This story is by Lisa Yew and was part of our 2017 Spring Writing Contest. You can find all the Spring Writing Contest stories here.
When I return from school drop off, my morning monologue is still reverberating in the deathly quiet: ‘Who wants Vegemite? …Jam? Everyone have hats? Where are your shoes?’
I pick up stray socks on the way to the kitchen, and flip on the kettle. Though I have my back turned to the bench, it calls me to clear it; liberally scattered with four milky bowls, cups and a decent handful of Crunchy Flakes.
I’m so tired. If I were working- how could I work? The cheapest place to live, a studio? For five of us? I pull out a mug and pick a teabag. Still need a job. I pour the water and take a sip. I could stay. Ouch. No! What does that teach them? Can’t leave, can’t provide. He’ll get custody, he’ll find someone else, he doesn’t care. Someone good, I’ll give him that. He’ll do it to her too. No. She’ll know how to handle him. Yes, she’ll know. I don’t play with them anymore. She’ll take them to the park. And I’ll be in paradise. They’re better off witho-
Shouldn’t have gone this far. I grab the phone and careen into the bathroom. Twice I try to dial, but fail. I slide onto the floor.
The tiles are cold. What does it matter? Silent tears cascade over my frozen face.
‘Lord God, I can’t do it anymore. I’m coming.’
My thoughts relax into forbidden places.
Power swells, and I know he is there. Jesus. He doesn’t want me to die.
Can’t die. Can’t live.
How? Help me.
Unbidden, an image of a child finding my body flashes in my mind.
‘Do what it takes to stay alive,’ he tells me.
Jeremy comes home and I tell him I want to die and I don’t want to. He sees my haggard face, and says, ‘That’s your problem.’
I go to a new church, separate from him, where I meet Audrey. We hit it off. I haven’t been on many coffee dates, but Audrey’s already taken me on four.
One day she invites me into her home. Sunlight caresses white and wooden furnishings; I keep expecting photographers from Home Beautiful to burst in.
I could tell her. How though? Everything is a nothing. But each nothing, a mere drop of water, combined make a waterfall. Will she listen long enough to see a waterfall? An invisible waterfall? Me, drowning?
I catch Audrey looking at me as she hands me my tea, so I smile.
‘These look good,’
‘Lentil crackers, I’ve just discovered them. Try one.’
I pop one in my mouth. ‘Mmmm.’
Audrey’s smile wanes. ‘Everything ok?’
‘Jeremy- It’s nothing, really.’
‘That time I came to pick you up, when Jeremy walks in and says “Oh!” and I thought “These guys aren’t communicating.”‘
‘Yeah, well…’ He knew we were going out. That’s why he was late back. To avoid kid duty.
‘I like what you’ve done- you must be happy with the renovations,’ I look up at the carved wooden molding that frames the archway. She follows my gaze, ‘That was actually from eBay.’
‘We don’t think of it as our house though; it’s God’s, and we use it to help others.’
She swallows some tea.
‘Those front rooms? If you ever need to, you can stay here with the kids. We’ll put up some beds. You and the kids can stay for as long as you like.’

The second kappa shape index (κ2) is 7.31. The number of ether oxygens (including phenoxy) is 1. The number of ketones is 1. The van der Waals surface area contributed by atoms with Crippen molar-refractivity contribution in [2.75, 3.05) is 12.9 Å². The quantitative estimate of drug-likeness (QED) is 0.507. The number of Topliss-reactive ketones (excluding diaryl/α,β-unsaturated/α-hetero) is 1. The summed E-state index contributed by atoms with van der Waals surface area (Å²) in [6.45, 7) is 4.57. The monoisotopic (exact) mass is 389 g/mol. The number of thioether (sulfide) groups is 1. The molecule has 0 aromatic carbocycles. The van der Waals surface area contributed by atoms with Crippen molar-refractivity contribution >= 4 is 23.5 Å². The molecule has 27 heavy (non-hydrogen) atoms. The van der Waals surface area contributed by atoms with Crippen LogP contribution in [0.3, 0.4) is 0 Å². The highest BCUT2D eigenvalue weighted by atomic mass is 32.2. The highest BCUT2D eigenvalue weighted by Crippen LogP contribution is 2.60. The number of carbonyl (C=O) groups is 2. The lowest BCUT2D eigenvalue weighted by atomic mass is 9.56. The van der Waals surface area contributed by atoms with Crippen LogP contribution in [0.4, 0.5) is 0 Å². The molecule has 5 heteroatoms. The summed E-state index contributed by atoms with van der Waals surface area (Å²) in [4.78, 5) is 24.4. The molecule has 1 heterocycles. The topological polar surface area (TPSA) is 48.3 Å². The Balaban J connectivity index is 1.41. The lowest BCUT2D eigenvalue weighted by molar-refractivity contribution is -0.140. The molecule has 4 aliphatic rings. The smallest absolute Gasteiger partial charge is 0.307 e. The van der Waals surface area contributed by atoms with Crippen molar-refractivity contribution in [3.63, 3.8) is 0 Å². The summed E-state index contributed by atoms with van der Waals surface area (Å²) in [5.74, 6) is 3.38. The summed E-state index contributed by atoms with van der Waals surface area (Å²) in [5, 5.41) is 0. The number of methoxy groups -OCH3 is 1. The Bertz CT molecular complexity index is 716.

‘I don’t think it’s as bad as that, but thank you.’
We chat about nothing in particular until the afternoon melts away, and the kids start trickling in scratching mosquito bites.
‘Look at the time. I should get going.’ We locating stray jackets and headbands and shoes, and say our goodbyes.
The kids are running down the driveway, but I wheel around and stride back to Audrey mouthing the words, ‘I can’t go home.’
Audrey gives a small nod and sweeps past me.
‘Hey guys, I have some hokey-pokey ice cream in the freezer, what do you say we pop on a movie and crack it open?’
Movie on and kids settled, Audrey and I sit at the kitchen table.
‘We don’t have toothbrushes or anything.’
‘It’s alright, we’ll figure something out. What’s happening?’
‘Jeremy, everything, even the nice things, he always brings me down.’
‘He buys me lilies- I’ve told him I don’t care for flowers, but he keeps buying flowers, and I keep saying thanks. Then, I told him my favorites are tulips. He bought me lilies, but a friend’s dad died and he bought her tulips. I can’t complain, because he’s being nice, he’s buying me flowers.’
‘I’m not much fun anymore, and I’m not keeping up with the housework, but he can’t run off with someone else. How would that look for a pastor. I told him I wanted to die, and he didn’t care. Problem’s solved if I snuff it.’
Audrey gives her head a tiny shake.
‘But I’ve been getting better. He never says I can’t go out, he just pouts when I do, so normally I stay home, but these last four months I’ve been going anyway.’
‘But I don’t know… I’ll pay for it’
‘What do you mean?’
‘There’s this overseas wedding, one of his cousins or something. He’s been going to the travel agent to plan-it’s this big month long affair. But he’s been to the “travel agent” around fifteen times now, and each time he spends three or four hours there. I can’t see an itinerary, he says it’s not finalised yet. Haven’t seen an invite either. Apparently “It’s around somewhere.”‘
‘What are you thinking?’
‘I think he’s planning to take the kids and make a new life overseas. It’s pretty far fetched, but if he left with them- I’ve got no way of finding them. No names, addresses, nothing. If I’m right- it’s too much of a risk.’